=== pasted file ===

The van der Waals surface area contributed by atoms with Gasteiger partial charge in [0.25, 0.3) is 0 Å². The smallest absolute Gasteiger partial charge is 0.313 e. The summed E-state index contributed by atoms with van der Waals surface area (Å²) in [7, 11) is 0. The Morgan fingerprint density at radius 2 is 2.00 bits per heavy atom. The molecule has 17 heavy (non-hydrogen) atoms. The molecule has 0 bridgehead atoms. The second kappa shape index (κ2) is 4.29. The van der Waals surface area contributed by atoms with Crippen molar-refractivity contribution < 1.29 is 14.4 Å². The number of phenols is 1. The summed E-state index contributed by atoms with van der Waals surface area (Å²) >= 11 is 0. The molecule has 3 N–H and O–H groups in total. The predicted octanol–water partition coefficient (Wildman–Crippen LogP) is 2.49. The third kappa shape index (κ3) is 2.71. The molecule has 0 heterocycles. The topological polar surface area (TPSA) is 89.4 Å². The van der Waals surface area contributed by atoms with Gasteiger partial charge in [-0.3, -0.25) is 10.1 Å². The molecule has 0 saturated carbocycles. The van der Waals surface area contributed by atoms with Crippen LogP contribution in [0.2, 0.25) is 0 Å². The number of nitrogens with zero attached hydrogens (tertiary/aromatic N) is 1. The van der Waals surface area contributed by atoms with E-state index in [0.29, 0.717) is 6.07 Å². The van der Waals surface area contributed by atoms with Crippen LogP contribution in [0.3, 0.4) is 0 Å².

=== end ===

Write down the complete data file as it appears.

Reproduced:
The van der Waals surface area contributed by atoms with Gasteiger partial charge in [0.25, 0.3) is 0 Å². The smallest absolute Gasteiger partial charge is 0.313 e. The summed E-state index contributed by atoms with van der Waals surface area (Å²) in [7, 11) is 0. The Morgan fingerprint density at radius 2 is 2.00 bits per heavy atom. The molecule has 17 heavy (non-hydrogen) atoms. The molecule has 0 bridgehead atoms. The second kappa shape index (κ2) is 4.29. The van der Waals surface area contributed by atoms with Crippen molar-refractivity contribution < 1.29 is 14.4 Å². The number of phenols is 1. The summed E-state index contributed by atoms with van der Waals surface area (Å²) >= 11 is 0. The molecule has 3 N–H and O–H groups in total. The predicted octanol–water partition coefficient (Wildman–Crippen LogP) is 2.49. The third kappa shape index (κ3) is 2.71. The molecule has 0 heterocycles. The topological polar surface area (TPSA) is 89.4 Å². The van der Waals surface area contributed by atoms with Gasteiger partial charge in [-0.3, -0.25) is 10.1 Å². The molecule has 0 saturated carbocycles. The van der Waals surface area contributed by atoms with Crippen LogP contribution in [0.2, 0.25) is 0 Å². The number of nitrogens with zero attached hydrogens (tertiary/aromatic N) is 1. The van der Waals surface area contributed by atoms with E-state index in [0.29, 0.717) is 6.07 Å². The van der Waals surface area contributed by atoms with Crippen LogP contribution in [0.3, 0.4) is 0 Å².